Indeed, unchallenged evidence is deemed admitted and the Court is at liberty to accept such evidence in proof of the issue in contest. See Chief Sunday Ogunyade v. Solomon Oluyemi Oshunkeye & Anor (2007) 7 SCNJ 170; Okike v. LPDC (2005) 15 NWLR (Pt. 949) 7
However, the above principle is only a bite of the full principle. As a matter of fact, the full principle is termed as elementary law by the Courts. Thus, in Alalade & Ors. v. Ododo & Ors. (2019) LPELR-46888(CA), the Court elaborated on the principle in the following way:
“It is rudimentary law that evidence even if uncontroverted and unchallenged still has to be evaluated by the Court to see if it is credible enough to sustain the claim. See OGUNDIPE vs. A-G KWARA (1993) 2 NWLR (PT. 313) 588, NEKA B.B.B. MANUFACTURING CO. LTD vs. ACB LTD (2004) 15 WRN 1 at 27.
As stated by Oguntade, JCA (as he then was) in HARUNA vs. SALAU (1998) 7 NWLR (PT 559) 653 at 659: “The argument that because the plaintiff’s evidence was unchallenged, judgment should be given in his favour is patently unsound. It is trite that in an action, the evidence of a plaintiff may be so weak… that it is unnecessary for the defendant to testify. It is also trite that the evidence given by the plaintiff, even if unchallenged may still be insufficient to sustain the claim made by the plaintiff….”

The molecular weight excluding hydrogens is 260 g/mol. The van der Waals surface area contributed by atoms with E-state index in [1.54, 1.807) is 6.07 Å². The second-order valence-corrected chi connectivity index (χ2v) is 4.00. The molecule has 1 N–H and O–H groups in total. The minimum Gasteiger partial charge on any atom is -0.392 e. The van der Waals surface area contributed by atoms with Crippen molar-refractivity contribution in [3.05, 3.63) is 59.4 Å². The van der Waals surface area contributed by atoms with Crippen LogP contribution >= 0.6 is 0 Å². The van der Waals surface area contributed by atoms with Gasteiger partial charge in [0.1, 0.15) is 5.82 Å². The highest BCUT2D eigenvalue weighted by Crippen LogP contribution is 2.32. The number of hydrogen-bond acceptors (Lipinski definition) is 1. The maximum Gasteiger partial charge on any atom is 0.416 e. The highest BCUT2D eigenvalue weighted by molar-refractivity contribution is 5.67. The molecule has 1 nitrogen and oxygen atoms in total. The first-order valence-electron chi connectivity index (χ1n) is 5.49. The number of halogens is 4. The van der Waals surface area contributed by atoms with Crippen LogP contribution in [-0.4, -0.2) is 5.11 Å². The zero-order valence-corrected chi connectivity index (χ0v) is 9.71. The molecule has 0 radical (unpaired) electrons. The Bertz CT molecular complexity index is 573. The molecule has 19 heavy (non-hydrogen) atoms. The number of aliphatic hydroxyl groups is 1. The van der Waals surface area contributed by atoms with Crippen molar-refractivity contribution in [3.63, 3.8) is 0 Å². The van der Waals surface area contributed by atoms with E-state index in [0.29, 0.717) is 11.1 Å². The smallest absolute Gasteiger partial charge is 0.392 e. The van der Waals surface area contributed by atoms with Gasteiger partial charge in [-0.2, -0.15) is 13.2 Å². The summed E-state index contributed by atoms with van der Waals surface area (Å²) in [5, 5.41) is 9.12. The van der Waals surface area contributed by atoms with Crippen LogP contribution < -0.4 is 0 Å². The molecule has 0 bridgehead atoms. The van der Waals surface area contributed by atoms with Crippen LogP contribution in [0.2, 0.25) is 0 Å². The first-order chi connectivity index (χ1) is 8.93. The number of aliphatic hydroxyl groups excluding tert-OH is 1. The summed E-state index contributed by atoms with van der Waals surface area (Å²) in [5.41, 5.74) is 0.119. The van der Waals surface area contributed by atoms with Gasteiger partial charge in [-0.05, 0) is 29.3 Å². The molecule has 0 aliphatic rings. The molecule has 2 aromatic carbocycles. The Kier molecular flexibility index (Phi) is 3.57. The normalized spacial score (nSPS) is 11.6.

It seems to me preposterous and ludicrous for the Appellants to think that the lower Court would have accepted the testimony of their sole witness hook, line and sinker, without evaluating the same, merely because the Respondents did not contest the action. While it is correct that the burden of proof in such circumstances will be discharged upon minimal proof; there must still be that minimal proof for the burden to have been discharged and the Court must evaluate the evidence to ascertain that the threshold was reached.
In FAWEHINMI vs. AKILU (1987) 4 NWLR (PT 67) 797 at 843, Eso, JSC stated: “A judge is certainly not a robot nor an automation who once he is fed data produces an automatic answer. In every action before his Court, in every step taken by a Judge, his discretion is called into play whether in interpreting the law or in deciding an action one way or another. If it is otherwise, giving effect to the rule of law would amount to dexterity in manipulating data which are fed into a machine called judex.”
Equally, in MAGIT vs. UNIVERSITY OF AGRICULTURE, MAKURDI (2006) ALL FWLR (PT 298) 1313 at 1345, Pats-Acholonu, JSC held:
“… it must be equally admitted that Judges are not robots (or zombies) who have no mind of their own … They are intrepid by their great learning and training and can distinguish in order to render justice to whom it is due.”
In conclusion, the principle may be correctly spelt out as follows:
Evidence, though unchallenged or uncontroverted, still has to be evaluated by the Court before reliance is placed thereon.
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